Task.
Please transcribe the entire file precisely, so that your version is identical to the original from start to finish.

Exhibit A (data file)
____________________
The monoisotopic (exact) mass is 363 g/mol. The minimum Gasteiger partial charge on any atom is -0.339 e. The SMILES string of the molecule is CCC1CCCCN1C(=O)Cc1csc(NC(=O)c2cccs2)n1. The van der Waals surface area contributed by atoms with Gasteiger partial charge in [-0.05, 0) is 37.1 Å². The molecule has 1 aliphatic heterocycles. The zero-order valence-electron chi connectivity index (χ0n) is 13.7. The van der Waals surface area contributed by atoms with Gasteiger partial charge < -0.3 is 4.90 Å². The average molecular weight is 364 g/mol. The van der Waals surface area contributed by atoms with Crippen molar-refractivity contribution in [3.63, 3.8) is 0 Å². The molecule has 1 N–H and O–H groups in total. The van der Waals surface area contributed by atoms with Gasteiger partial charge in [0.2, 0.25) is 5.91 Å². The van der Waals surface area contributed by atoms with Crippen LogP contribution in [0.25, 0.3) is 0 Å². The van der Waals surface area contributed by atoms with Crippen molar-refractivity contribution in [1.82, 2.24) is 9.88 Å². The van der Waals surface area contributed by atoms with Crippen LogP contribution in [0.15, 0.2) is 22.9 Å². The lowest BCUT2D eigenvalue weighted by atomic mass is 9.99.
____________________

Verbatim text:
The monoisotopic (exact) mass is 363 g/mol. The minimum Gasteiger partial charge on any atom is -0.339 e. The SMILES string of the molecule is CCC1CCCCN1C(=O)Cc1csc(NC(=O)c2cccs2)n1. The van der Waals surface area contributed by atoms with Gasteiger partial charge in [-0.05, 0) is 37.1 Å². The molecule has 1 aliphatic heterocycles. The zero-order valence-electron chi connectivity index (χ0n) is 13.7. The van der Waals surface area contributed by atoms with Gasteiger partial charge < -0.3 is 4.90 Å². The average molecular weight is 364 g/mol. The van der Waals surface area contributed by atoms with Crippen molar-refractivity contribution in [3.63, 3.8) is 0 Å². The molecule has 1 N–H and O–H groups in total. The van der Waals surface area contributed by atoms with Gasteiger partial charge in [0.2, 0.25) is 5.91 Å². The van der Waals surface area contributed by atoms with Crippen LogP contribution in [0.25, 0.3) is 0 Å². The van der Waals surface area contributed by atoms with Crippen molar-refractivity contribution in [1.82, 2.24) is 9.88 Å². The van der Waals surface area contributed by atoms with Crippen LogP contribution in [0.15, 0.2) is 22.9 Å². The lowest BCUT2D eigenvalue weighted by atomic mass is 9.99.